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"SSL (Secure Sockets Layer) is the standard security technology for establishing an encrypted link between a web server and a browser. This link ensures that all data passed between the web server and browsers remain private and integral. SSL is an industry-standard and is used by millions of websites in the protection of their online transactions with their customers."
Transport Layer Security (TLS) is the successor to SSL but since SSL is by far the most common term on the Internet people still use SSL when talking about these terminologies.
Without SSL, all the data transferred between you and the webserver can be intercepted by others. For eCommerce websites that take customer's sensitive information, this could mean hacked credit cards and other information. For other types of websites, this could mean that the 3rd parties can easily track your browsing traits.
Look at the URL of the website. If it begins with “HTTPS” instead of “HTTP” it means the site is secured using an SSL Certificate (the S stands for secure). SSL Certificates secure all of your data as it is passed from your browser to the website’s server. To get an SSL Certificate, the company must go through a validation process.
It makes sense to always use SSL for your website whenever possible. However, there are different levels of validation:
Extended Validation (EV) SSL Certificates: where the Certificate Authority (CA) checks the right of the applicant to use a specific domain name PLUS it conducts a THOROUGH vetting of the organization. The issuance process of EV SSL Certificates is strictly defined in the EV Guidelines, as formally ratified by the CA/Browser forum in 2007, that specify all the steps required for a CA before issuing a certificate, and includes:
Verifying the legal, physical and operational existence of the entity
Verifying that the identity of the entity matches official records
Verifying that the entity has exclusive right to use the domain specified in the EV SSL Certificate
Verifying that the entity has properly authorized the issuance of the EV SSL Certificate
EV SSL Certificates are available for all types of businesses, including government entities and both incorporated and unincorporated businesses. The second set of guidelines, the EV Audit Guidelines, specify the criteria under which a CA needs to be successfully audited before issuing EV SSL Certificates. The audits are repeated yearly to ensure the integrity of the issuance process.
Who may need this type of SSL certificate: banks or organizations that require a high level of validation. For these organizations, they need to ensure both the security of the data transferred and the validity of the website (are they who they really claim they are?)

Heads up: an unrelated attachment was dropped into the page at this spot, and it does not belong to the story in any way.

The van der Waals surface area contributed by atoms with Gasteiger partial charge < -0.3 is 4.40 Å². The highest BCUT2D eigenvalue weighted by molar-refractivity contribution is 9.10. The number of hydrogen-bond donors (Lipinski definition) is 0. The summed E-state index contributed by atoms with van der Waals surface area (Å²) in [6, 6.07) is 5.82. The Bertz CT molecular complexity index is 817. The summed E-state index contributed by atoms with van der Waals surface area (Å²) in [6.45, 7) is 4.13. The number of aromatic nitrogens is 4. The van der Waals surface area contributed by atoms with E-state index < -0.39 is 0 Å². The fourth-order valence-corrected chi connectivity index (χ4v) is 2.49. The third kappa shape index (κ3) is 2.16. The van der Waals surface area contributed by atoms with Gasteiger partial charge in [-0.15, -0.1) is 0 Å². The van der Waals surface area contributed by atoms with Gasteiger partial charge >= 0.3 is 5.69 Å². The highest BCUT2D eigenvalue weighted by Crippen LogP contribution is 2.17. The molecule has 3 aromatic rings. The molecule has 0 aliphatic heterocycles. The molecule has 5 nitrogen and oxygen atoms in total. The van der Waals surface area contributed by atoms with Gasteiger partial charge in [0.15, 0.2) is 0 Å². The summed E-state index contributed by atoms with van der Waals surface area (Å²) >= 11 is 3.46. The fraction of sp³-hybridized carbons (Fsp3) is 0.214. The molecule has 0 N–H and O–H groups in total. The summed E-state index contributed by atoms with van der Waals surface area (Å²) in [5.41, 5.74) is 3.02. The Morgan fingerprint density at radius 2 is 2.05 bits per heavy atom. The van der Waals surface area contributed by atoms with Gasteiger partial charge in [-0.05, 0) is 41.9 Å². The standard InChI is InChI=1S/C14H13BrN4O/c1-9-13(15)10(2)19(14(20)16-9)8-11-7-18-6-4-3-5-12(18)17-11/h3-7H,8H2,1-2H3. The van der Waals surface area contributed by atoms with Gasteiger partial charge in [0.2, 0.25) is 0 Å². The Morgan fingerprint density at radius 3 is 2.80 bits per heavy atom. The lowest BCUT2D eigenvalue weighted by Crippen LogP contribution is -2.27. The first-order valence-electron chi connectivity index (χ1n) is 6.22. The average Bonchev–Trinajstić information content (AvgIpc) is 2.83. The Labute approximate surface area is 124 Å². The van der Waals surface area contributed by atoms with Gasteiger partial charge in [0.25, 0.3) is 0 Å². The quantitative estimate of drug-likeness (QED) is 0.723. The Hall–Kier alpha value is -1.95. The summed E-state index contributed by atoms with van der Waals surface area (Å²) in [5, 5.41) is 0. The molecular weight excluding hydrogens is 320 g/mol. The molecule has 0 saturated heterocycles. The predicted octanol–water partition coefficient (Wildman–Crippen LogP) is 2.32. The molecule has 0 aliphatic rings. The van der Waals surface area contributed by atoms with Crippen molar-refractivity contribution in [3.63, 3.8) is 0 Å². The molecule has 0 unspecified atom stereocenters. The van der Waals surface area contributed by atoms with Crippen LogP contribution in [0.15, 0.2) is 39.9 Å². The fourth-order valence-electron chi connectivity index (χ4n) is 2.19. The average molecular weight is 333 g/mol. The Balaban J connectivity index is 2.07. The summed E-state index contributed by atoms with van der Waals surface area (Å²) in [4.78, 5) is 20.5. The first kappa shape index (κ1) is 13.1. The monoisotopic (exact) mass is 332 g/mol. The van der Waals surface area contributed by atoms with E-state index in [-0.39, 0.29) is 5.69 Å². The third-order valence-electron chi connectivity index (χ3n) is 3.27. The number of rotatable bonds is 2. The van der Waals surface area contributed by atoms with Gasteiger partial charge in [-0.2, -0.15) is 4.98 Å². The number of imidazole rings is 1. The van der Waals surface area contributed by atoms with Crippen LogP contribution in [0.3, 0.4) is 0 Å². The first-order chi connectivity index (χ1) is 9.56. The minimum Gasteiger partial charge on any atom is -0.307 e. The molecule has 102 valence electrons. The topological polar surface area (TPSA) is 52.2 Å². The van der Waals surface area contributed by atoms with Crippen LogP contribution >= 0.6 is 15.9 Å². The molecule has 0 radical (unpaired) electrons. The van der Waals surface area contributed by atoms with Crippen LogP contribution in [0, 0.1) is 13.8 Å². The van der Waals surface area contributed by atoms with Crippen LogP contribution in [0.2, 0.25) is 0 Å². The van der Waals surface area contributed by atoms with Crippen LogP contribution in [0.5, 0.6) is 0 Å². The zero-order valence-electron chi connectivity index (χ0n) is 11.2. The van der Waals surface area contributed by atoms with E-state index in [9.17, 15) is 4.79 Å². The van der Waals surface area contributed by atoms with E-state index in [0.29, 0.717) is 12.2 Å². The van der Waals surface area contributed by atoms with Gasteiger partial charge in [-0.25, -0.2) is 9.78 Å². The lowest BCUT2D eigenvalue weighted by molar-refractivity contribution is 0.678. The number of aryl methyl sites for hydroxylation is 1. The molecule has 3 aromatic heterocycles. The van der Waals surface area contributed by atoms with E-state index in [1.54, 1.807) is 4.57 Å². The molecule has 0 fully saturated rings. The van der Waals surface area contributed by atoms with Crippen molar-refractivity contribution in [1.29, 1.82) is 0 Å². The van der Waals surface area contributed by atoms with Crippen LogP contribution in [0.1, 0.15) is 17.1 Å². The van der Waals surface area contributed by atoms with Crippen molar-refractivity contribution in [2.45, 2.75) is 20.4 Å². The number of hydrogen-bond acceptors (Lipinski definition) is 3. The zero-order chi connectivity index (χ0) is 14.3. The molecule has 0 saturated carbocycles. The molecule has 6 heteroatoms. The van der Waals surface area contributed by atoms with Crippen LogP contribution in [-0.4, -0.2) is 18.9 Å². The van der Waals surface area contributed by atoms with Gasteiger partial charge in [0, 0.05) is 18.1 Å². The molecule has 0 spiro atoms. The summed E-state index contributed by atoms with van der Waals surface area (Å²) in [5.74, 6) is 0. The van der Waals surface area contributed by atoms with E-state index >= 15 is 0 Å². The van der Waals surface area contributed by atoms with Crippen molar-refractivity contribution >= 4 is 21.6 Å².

Organization Validation (OV) SSL Certificates: where the CA checks the right of the applicant to use a specific domain name PLUS it conducts some vetting of the organization. Additional vetted company information is displayed to customers when clicking on the Secure Site Seal, giving enhanced visibility in who is behind the site and associated enhanced trust.
Who may need this type of SSL certificate: organizations that do not need the level of validity insurance that EV SSL certificates provide but still want to show customers they are validated entities.
Domain Validation (DV) SSL Certificates: where the CA checks the right of the applicant to use a specific domain name. No company identity information is vetted and no information is displayed other than encryption information within the Secure Site Seal.
Who may need this type of SSL certificate: organizations who care about the security of the data transferred but do not need to prove the organization validity (or already have other ways to prove that)
Since the validity of the SSL certificate depends on the validity of the Certificate Authority (CA), the cost of an SSL certificate can vary depending on the CA. In theory, the bigger player such as Verisign can give a higher level of trust and validation. For that reason, certs issued by Verisign can be many times more expensive than certs issued by smaller players such as RapidSSL.
SSL certs are not extremely difficult to set up, but they still require an additional amount of work to set up and maintain. In some cases, it's also necessary to purchase dedicated IPs for SSL certs.
It's also noteworthy that the server will require a bit more resources to handle these SSL requests and this may imply an increase in spending on server infrastructure.
SSL can make your website load faster: with the new http2 protocol (which requires SSL to work in most cases), websites can be loaded faster (in theory)
Web pages with SSL can have a slight SEO advantage over web pages that don't. Google has posted a blog post that mentioned the slight ranking advantage of website with ssl/https
All websites hosted on with Nilead have Domain Validation (DV) SSL Certificates by default. It means your customers will enjoy the benefits of advanced security, speed, and search engine optimization at no additional cost.